Declaring itself to be part of the “Internet Jihad,” Muslim students worldwide have launched a website – hosted in the U.S. – in response to the uproar over depictions of Islam’s prophet Muhammad published in a Danish newspaper.
The site, Ya Mohammed, is part of the “Internet Jihad to fight against the front of blasphemy” and sees itself “as a broad protest against the insults of the Western media,” according to one of its managers, who was interviewed by a political reporter of the Iranian News Agency Mehr.
Excerpts of the interview were published by the Washington, D.C.-based Middle East Media Research Institute, or MEMRI.
The manager said that to date, 96 percent of the 36,000 people who participated in a poll by the website “want to continue the Internet protests against the insults of the Western media, in an effort to prevent the repetition of such ugly conduct.”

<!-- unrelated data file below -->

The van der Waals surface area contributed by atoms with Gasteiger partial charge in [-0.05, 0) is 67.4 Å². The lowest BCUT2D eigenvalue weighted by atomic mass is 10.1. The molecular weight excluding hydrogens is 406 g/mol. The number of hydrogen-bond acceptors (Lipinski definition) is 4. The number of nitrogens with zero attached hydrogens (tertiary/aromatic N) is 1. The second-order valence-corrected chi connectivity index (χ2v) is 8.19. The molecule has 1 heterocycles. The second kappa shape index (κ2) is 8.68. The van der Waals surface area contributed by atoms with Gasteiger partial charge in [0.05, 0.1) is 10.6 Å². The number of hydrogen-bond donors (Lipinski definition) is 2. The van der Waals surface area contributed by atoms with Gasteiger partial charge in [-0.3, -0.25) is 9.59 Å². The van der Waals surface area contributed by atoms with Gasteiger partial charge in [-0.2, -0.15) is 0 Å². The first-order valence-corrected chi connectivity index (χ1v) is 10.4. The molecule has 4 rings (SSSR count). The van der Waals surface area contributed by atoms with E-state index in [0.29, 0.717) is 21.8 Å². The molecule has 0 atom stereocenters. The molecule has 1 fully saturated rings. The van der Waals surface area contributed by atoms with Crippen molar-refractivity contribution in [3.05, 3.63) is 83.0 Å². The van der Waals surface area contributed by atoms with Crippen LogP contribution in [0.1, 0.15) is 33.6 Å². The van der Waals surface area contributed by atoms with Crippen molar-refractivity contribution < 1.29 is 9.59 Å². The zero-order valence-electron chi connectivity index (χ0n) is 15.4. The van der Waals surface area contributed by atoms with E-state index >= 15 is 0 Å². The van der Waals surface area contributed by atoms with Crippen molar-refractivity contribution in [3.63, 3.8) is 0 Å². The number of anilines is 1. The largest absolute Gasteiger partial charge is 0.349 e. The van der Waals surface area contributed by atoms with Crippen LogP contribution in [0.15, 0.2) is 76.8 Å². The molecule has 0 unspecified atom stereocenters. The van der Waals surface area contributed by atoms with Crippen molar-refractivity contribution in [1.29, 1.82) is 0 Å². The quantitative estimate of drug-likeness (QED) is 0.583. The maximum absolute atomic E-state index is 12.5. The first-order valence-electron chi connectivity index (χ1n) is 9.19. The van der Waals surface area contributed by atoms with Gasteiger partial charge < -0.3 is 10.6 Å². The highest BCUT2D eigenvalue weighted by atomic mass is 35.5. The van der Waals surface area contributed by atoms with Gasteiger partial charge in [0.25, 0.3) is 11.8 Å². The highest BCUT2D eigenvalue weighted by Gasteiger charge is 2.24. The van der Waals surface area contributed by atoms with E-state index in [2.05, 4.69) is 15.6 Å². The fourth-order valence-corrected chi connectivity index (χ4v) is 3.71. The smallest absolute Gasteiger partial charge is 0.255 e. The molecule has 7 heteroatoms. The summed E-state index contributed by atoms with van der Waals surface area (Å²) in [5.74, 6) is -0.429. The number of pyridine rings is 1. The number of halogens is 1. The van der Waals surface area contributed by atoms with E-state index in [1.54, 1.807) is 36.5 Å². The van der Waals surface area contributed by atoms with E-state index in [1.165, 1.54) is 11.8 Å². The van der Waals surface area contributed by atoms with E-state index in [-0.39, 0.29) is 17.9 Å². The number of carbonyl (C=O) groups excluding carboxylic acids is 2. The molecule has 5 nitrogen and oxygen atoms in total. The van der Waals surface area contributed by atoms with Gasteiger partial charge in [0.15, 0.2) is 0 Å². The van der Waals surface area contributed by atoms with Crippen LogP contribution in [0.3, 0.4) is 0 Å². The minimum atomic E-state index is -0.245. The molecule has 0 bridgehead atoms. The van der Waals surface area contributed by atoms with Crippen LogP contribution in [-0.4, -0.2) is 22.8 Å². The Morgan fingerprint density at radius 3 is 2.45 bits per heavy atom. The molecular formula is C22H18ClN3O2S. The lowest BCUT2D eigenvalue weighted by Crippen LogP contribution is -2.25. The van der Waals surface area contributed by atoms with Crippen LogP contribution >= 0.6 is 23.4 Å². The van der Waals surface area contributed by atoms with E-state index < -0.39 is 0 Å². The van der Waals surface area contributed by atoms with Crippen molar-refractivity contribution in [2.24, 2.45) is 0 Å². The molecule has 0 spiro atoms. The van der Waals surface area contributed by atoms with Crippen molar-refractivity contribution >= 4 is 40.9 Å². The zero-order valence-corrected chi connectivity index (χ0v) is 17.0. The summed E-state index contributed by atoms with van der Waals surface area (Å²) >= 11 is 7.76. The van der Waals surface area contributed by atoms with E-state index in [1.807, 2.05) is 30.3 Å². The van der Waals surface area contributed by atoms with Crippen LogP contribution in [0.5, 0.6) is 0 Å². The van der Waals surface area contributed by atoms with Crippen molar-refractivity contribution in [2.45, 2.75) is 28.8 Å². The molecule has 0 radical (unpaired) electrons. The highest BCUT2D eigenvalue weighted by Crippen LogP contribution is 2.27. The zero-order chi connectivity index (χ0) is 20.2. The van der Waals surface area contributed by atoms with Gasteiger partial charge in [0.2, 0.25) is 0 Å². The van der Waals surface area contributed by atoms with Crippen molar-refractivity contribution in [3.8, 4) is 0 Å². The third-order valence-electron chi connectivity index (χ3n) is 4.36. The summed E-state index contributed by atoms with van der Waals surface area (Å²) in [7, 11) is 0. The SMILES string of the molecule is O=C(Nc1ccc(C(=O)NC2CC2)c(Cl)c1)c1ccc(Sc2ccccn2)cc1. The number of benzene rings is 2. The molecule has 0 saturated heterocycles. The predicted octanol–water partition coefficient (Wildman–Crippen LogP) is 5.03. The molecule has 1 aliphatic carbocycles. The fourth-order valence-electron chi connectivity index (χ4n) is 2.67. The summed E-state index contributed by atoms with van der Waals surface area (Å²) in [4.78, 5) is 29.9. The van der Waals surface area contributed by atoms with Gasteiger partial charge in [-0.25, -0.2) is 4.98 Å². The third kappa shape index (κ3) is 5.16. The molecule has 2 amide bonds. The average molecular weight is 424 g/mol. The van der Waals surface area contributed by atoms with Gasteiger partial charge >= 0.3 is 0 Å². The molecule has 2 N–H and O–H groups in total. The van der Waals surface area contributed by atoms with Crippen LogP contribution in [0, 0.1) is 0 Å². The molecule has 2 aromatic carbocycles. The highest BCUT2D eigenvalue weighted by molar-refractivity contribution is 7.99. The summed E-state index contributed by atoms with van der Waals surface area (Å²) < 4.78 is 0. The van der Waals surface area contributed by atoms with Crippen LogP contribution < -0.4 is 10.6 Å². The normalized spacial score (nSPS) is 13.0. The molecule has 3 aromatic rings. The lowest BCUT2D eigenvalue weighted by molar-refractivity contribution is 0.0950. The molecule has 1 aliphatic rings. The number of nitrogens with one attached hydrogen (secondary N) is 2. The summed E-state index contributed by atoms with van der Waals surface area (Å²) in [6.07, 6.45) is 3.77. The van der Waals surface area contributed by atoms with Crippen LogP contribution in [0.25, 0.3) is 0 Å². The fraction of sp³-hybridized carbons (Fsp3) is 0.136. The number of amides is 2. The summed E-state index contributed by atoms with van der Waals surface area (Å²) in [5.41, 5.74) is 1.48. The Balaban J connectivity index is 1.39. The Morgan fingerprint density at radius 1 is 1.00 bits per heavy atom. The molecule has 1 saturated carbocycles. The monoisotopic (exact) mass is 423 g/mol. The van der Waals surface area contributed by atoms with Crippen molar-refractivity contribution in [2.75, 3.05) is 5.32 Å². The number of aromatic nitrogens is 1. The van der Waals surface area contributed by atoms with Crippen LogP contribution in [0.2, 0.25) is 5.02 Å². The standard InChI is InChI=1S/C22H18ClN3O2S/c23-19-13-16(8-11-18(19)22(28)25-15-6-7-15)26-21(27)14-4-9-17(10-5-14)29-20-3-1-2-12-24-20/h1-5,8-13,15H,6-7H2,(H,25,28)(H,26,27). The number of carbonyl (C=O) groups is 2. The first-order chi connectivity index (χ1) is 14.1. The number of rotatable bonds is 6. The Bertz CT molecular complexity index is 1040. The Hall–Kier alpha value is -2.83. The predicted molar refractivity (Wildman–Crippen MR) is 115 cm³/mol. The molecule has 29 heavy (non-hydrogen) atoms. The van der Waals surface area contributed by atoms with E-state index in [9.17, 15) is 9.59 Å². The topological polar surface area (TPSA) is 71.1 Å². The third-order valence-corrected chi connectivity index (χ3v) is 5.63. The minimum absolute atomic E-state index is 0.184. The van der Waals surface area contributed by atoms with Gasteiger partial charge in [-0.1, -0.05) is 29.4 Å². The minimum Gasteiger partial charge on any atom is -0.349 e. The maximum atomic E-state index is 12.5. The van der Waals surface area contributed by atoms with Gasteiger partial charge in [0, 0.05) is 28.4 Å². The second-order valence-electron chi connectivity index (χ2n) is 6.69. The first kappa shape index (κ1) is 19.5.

The often-violent protests earlier this year by Muslims throughout the world “has reached the Internet as well,” he said, where Muslims are “making efforts to block the influence and plots of the Western Internet media.”
The manager said the site operates in six languages – Persian, Arabic, English, Italian, French and Spanish. Plans are to also operate in Urdu, Russian, and Chinese.
More than 1,100 websites and weblogs have linked to the Ya Mohammed site, he said, but this number is not sufficient for an Internet Jihad to fight against the front of blasphemy.”
Responding to the question of why the protest against the cartoons continues, the manager said: “The people who raise such a question are uninformed about the Internet front, and they do not realize that the enemies of Islam have shifted the war front. After placing the cartoons in the papers, they have begun to expand the scope of the war, on a daily basis, into the arenas of ‘legal websites.'”
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